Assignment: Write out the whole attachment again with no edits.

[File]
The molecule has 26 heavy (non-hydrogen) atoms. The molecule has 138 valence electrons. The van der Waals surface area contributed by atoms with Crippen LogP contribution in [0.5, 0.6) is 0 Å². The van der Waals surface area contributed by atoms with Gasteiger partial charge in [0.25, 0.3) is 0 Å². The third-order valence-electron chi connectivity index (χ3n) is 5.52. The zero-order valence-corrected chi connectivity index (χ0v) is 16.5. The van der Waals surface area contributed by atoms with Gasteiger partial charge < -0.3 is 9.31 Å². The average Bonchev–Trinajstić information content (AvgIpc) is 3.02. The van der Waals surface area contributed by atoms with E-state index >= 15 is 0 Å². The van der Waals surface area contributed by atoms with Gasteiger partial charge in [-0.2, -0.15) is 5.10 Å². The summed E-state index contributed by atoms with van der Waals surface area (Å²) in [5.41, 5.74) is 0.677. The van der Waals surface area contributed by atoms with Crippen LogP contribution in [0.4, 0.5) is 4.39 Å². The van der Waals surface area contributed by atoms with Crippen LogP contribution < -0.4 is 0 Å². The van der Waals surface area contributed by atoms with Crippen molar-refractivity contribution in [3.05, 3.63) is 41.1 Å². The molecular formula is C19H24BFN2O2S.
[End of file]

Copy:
The molecule has 26 heavy (non-hydrogen) atoms. The molecule has 138 valence electrons. The van der Waals surface area contributed by atoms with Crippen LogP contribution in [0.5, 0.6) is 0 Å². The van der Waals surface area contributed by atoms with Gasteiger partial charge in [0.25, 0.3) is 0 Å². The third-order valence-electron chi connectivity index (χ3n) is 5.52. The zero-order valence-corrected chi connectivity index (χ0v) is 16.5. The van der Waals surface area contributed by atoms with Gasteiger partial charge < -0.3 is 9.31 Å². The average Bonchev–Trinajstić information content (AvgIpc) is 3.02. The van der Waals surface area contributed by atoms with E-state index >= 15 is 0 Å². The van der Waals surface area contributed by atoms with Gasteiger partial charge in [-0.2, -0.15) is 5.10 Å². The summed E-state index contributed by atoms with van der Waals surface area (Å²) in [5.41, 5.74) is 0.677. The van der Waals surface area contributed by atoms with Crippen LogP contribution in [0.4, 0.5) is 4.39 Å². The van der Waals surface area contributed by atoms with Crippen LogP contribution < -0.4 is 0 Å². The van der Waals surface area contributed by atoms with Crippen molar-refractivity contribution in [3.05, 3.63) is 41.1 Å². The molecular formula is C19H24BFN2O2S.